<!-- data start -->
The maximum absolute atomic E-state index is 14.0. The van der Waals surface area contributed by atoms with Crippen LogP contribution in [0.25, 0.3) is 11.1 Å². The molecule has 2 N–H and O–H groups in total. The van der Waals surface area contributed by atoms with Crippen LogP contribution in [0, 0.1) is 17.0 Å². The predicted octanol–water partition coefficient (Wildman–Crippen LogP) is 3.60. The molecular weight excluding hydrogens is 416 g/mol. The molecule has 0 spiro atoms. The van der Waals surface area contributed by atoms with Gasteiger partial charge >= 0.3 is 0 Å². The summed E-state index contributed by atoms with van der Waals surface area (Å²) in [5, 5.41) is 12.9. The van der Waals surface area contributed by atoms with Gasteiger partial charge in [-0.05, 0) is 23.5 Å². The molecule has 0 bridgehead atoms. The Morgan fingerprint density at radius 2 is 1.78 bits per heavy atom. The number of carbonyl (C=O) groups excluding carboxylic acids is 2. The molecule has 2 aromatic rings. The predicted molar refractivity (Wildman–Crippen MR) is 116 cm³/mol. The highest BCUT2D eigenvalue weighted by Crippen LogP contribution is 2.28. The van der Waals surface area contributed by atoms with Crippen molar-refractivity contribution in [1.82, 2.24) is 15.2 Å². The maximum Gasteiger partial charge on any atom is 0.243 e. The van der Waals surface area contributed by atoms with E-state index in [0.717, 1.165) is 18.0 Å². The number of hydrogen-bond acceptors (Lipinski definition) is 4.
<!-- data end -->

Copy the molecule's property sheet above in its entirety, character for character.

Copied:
The maximum absolute atomic E-state index is 14.0. The van der Waals surface area contributed by atoms with Crippen LogP contribution in [0.25, 0.3) is 11.1 Å². The molecule has 2 N–H and O–H groups in total. The van der Waals surface area contributed by atoms with Crippen LogP contribution in [0, 0.1) is 17.0 Å². The predicted octanol–water partition coefficient (Wildman–Crippen LogP) is 3.60. The molecular weight excluding hydrogens is 416 g/mol. The molecule has 0 spiro atoms. The van der Waals surface area contributed by atoms with Gasteiger partial charge >= 0.3 is 0 Å². The summed E-state index contributed by atoms with van der Waals surface area (Å²) in [5, 5.41) is 12.9. The van der Waals surface area contributed by atoms with Gasteiger partial charge in [-0.05, 0) is 23.5 Å². The molecule has 0 bridgehead atoms. The Morgan fingerprint density at radius 2 is 1.78 bits per heavy atom. The number of carbonyl (C=O) groups excluding carboxylic acids is 2. The molecule has 2 aromatic rings. The predicted molar refractivity (Wildman–Crippen MR) is 116 cm³/mol. The highest BCUT2D eigenvalue weighted by Crippen LogP contribution is 2.28. The van der Waals surface area contributed by atoms with Crippen molar-refractivity contribution in [1.82, 2.24) is 15.2 Å². The maximum Gasteiger partial charge on any atom is 0.243 e. The van der Waals surface area contributed by atoms with E-state index in [0.717, 1.165) is 18.0 Å². The number of hydrogen-bond acceptors (Lipinski definition) is 4.